The global economy continues to face the aftermath of the two-stage inflation shock, first pandemic, then energy. Monetary policy has since corrected the ultra-expansionary monetary stance. However, the immediate dominant macroeconomic issue remains the excessively high inflation trend.
No “No Landing”
Hopes that inflation would fall as quickly as it rose (Immaculate Disinflation) were dampened. The “No Landing” scenario was just flawless (Goldilocks). The somewhat more realistic assessment, according to which weak demand (“soft landing” including stagnation or even mild recession) could reduce inflation, has also become less likely. In both scenarios, key rate cuts were conceivable from the second half of the year, which would have supported the markets.
Inflation rates were too high in some countries in January, many important economic indicators rose and unemployment rates remained very low. In the US, the deflator (the inflation rate) for personal consumption expenditures was above expectations in January (0.6% month-on-month). Excluding the normally volatile components of food and energy, the price increase was also 0.6%. If this figure is extrapolated for the year (0.6% times 12 months), the annualized value is around 7.2%.
This value is far from a development with which the central bank can be satisfied. At the end of the week, the focus in the euro zone will be on the flash estimate for consumer price inflation for the month of February. The consensus estimate expects an unchanged high value for the core rate (5.3% yoy).
The aggregate flash estimate of purchasing managers’ indices (PMI) for major developed economies showed an increase for the second consecutive month in February. The PMI for the manufacturing sector indicates a bottoming out or slight growth. Global manufacturing contracted in the fourth quarter. The services PMI rose more than the manufacturing PMI. With a value of 51.5, the indicator is now back above the theoretical threshold of 50 that separates expansion from contraction.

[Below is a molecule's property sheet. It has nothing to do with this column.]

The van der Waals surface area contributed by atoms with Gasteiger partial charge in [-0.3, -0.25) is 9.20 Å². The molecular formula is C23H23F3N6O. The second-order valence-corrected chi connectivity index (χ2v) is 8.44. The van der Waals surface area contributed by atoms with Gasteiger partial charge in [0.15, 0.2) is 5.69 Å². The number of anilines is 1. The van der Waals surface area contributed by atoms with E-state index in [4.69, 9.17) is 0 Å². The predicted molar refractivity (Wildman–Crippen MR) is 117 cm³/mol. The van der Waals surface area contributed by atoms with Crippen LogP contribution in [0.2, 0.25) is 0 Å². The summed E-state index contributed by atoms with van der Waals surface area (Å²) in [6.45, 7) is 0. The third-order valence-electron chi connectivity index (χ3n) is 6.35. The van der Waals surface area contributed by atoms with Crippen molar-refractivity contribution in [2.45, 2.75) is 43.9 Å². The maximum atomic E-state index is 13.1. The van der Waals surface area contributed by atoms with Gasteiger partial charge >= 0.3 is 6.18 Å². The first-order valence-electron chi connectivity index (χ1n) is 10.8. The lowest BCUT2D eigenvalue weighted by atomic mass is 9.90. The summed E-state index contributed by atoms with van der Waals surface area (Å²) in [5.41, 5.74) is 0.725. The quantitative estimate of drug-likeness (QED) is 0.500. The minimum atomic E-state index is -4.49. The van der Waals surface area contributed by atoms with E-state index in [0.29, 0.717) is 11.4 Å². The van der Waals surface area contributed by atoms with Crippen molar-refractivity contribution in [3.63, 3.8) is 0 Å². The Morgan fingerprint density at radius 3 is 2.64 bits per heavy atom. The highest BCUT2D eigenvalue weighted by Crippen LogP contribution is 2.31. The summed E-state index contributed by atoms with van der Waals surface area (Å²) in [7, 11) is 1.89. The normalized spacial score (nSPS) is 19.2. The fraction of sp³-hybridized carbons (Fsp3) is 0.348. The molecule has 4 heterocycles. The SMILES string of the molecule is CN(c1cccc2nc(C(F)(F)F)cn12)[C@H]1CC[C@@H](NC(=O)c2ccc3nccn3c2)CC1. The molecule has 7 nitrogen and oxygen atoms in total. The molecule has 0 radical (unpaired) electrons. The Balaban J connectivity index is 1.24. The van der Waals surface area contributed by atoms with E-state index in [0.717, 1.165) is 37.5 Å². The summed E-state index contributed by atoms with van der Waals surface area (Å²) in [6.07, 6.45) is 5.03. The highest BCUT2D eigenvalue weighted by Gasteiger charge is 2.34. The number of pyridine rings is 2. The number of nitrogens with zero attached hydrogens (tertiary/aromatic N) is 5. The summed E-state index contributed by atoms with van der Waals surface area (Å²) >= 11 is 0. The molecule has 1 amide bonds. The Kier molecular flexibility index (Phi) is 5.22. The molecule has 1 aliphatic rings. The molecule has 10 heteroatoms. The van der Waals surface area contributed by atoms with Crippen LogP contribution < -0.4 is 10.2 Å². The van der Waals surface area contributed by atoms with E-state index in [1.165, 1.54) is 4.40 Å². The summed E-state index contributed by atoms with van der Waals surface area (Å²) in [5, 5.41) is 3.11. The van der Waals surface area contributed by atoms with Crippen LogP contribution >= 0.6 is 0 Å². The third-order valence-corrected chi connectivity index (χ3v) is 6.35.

With regard to the subcomponents, the increases in new orders and sentiment are worth highlighting. The employment sub-indicator has also improved. However, due to the tight labor market (low unemployment rate), there are risks of secondary round effects (excessively high wage growth). At the same time, it is worrying that the indicator for sales prices in the service sector did not continue the downward trend with a slight increase. This development provides an indication that companies have pricing power.
The assessment that the disinflation process will be slower than hoped for and bumpy is becoming increasingly accepted as the baseline scenario. The risk of inflation persistence becoming too high or of a renewed acceleration of inflation has even increased.
Central banks were unable to do much about the supply-side shocks (high energy prices, supply bottlenecks). However, the underlying monetary policy stance was (much) too loose in hindsight. This environment has facilitated pass-through and secondary round effects. Currently, the combination of too high inflation rates (a too-slow disinflation) and rising economic indicators is worrying central banks. The risk of anchoring inflation expectations at a level above the central bank target (of 2%) has increased.
However, central banks can affect demand (economic growth) with a restrictive monetary policy. The probability of additional key rate hikes has increased. In the USA, further interest rate hikes of almost one percentage point are included in the market prices until July (upper band for the effective key interest rate currently: 4.75%). In the euro zone, too, a key interest rate increase of around one percentage point is priced in by July (deposit facility currently: 2.5%). However, this has also increased the risk of a recession triggered by the central banks.
Central banks and probably also some market participants now have little confidence in their own forecasts of inflation and economic growth. Consequently, they are acting even more than before on published indicators. However, these are prone to fluctuation. Since the beginning of February, expectations for future key interest rates have risen, putting bond and equity prices under pressure. Higher interest rates reduce the present value (current value) of future cash flows (dividends, coupons). In addition, the increased probability of recession in the medium term reduces expected profits. However, one or the other unexpectedly rapid fall in inflation would once again support share prices.
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Prognoses are no reliable indicator for future performance.